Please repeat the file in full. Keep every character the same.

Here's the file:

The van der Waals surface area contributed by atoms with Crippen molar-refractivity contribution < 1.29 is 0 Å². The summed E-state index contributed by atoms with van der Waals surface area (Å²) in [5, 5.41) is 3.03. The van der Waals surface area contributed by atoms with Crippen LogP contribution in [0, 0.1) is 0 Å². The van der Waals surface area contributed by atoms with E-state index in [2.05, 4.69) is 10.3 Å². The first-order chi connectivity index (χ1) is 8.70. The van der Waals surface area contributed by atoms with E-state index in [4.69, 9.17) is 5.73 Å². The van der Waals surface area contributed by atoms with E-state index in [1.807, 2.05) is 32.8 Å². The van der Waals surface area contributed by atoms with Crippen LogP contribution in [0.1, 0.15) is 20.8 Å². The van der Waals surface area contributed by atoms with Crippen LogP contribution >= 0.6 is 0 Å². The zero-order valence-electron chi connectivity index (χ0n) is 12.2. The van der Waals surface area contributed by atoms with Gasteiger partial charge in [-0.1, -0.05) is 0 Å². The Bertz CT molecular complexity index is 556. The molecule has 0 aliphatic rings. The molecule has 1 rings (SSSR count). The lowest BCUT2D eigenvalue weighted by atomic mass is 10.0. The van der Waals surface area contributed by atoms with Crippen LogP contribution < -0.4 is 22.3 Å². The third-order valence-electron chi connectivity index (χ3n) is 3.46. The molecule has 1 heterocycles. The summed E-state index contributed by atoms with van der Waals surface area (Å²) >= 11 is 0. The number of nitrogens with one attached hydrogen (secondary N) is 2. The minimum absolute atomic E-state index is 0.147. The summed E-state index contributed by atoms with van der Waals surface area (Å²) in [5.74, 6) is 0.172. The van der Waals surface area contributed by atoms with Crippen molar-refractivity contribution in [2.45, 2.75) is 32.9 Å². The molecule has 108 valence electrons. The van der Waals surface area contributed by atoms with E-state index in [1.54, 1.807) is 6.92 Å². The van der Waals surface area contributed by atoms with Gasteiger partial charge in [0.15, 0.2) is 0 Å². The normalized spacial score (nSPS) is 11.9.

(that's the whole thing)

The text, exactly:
The van der Waals surface area contributed by atoms with Crippen molar-refractivity contribution < 1.29 is 0 Å². The summed E-state index contributed by atoms with van der Waals surface area (Å²) in [5, 5.41) is 3.03. The van der Waals surface area contributed by atoms with Crippen LogP contribution in [0, 0.1) is 0 Å². The van der Waals surface area contributed by atoms with E-state index in [2.05, 4.69) is 10.3 Å². The first-order chi connectivity index (χ1) is 8.70. The van der Waals surface area contributed by atoms with E-state index in [4.69, 9.17) is 5.73 Å². The van der Waals surface area contributed by atoms with E-state index in [1.807, 2.05) is 32.8 Å². The van der Waals surface area contributed by atoms with Crippen LogP contribution in [0.1, 0.15) is 20.8 Å². The van der Waals surface area contributed by atoms with Crippen LogP contribution >= 0.6 is 0 Å². The zero-order valence-electron chi connectivity index (χ0n) is 12.2. The van der Waals surface area contributed by atoms with Gasteiger partial charge in [-0.1, -0.05) is 0 Å². The Bertz CT molecular complexity index is 556. The molecule has 0 aliphatic rings. The molecule has 1 rings (SSSR count). The lowest BCUT2D eigenvalue weighted by atomic mass is 10.0. The van der Waals surface area contributed by atoms with Crippen LogP contribution < -0.4 is 22.3 Å². The third-order valence-electron chi connectivity index (χ3n) is 3.46. The molecule has 1 heterocycles. The summed E-state index contributed by atoms with van der Waals surface area (Å²) >= 11 is 0. The number of nitrogens with one attached hydrogen (secondary N) is 2. The minimum absolute atomic E-state index is 0.147. The summed E-state index contributed by atoms with van der Waals surface area (Å²) in [5.74, 6) is 0.172. The van der Waals surface area contributed by atoms with Crippen molar-refractivity contribution in [2.45, 2.75) is 32.9 Å². The molecule has 108 valence electrons. The van der Waals surface area contributed by atoms with E-state index in [1.54, 1.807) is 6.92 Å². The van der Waals surface area contributed by atoms with Gasteiger partial charge in [0.15, 0.2) is 0 Å². The normalized spacial score (nSPS) is 11.9.